sleepIt’s a fact that deep sleep reactivates and strengthens specific memories. How does that work? Through replay. The neurons that make new connections in the brain when you are in the process of learning something reactivate during sleep. So, if you study for a test just before going to bed at night or before a nap, you’ll remember better what you studied when you wake up than if you hadn’t slept.

This fact led scientists to wonder whether sleep could help reverse implicit social biases, which, according to Xiaoqing Hu, Postdoctoral Fellow at University of Texas at Austinare the “learned negative associations we make through repeat exposure – things like stereotypes about women not being good at science or biases against black people.”

So tests were conducted to measure a group of people’s social biases, including stereotyping, and then those people received counter-bias training that aimed to reduce pre-existing gender stereotypes and racial bias. When the participants responded positively to counter-bias association exercises (such as images of female faces with science words or black faces with pleasant words) they heard distinctive sound cues.

After the training, the people were asked to sleep for 90 minutes. During their nap, they heard one of the sound cues repeatedly. When they woke and redid the association exercise testing, the “pre-existing stereotypes that were associated with the sound cue replayed during sleep were significantly reduced …. So if a participant heard the sound cue associated with the counter gender-bias training while they slept, when they retook the implicit association test, they were less likely to use stereotypes about women not being good at science.” What’s more, “the biases were reduced by at least 50% relative to the pre-sleep bias level.”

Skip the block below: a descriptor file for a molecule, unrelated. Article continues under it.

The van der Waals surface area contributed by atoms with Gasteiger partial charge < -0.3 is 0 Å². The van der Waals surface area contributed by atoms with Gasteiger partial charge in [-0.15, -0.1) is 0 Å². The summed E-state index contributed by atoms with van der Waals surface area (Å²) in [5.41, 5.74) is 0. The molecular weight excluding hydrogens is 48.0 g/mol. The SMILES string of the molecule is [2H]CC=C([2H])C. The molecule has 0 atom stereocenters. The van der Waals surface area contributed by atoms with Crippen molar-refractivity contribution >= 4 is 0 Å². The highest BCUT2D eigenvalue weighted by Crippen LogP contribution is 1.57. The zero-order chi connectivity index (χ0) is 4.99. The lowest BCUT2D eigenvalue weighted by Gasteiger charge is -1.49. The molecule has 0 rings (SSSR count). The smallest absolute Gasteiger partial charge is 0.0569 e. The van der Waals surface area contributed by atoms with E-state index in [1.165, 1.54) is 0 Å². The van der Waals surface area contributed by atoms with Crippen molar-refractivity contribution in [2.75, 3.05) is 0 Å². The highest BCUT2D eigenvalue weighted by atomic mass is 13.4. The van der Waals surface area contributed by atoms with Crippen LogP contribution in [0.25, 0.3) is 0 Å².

More studies are needed to strengthen these findings and to determine how long the results of the sleep-based intervention lasts. Nevertheless, the positive news is that people can unlearn certain prejudices, including racism and sexism, through training that reduces or reverses them, and sleep can reinforce that training through the process of replay.sleepingman

Find out more:
“Can we unlearn social biases while we sleep?” by Xiaoqing Hu in The Conversation 28 May 2015;
“Sleep study raises hope for clinical treatment of racism, sexism and other biases” by Gareth Gaskell in The Conversation 28 May 2015;
“Exploiting sleep to modify bad attitudes” by Gordon B. Feld and Jan Born in Science 29 May 2015: 971972;
“Unlearning implicit social biases during sleep” by Xiaoqing Hu, James W. Antony, Jessica D. Creery, Iliana M. Vargas, Galen V. Bodenhausen, and Ken A. Paller in Science 29 May 2015: 10131015.

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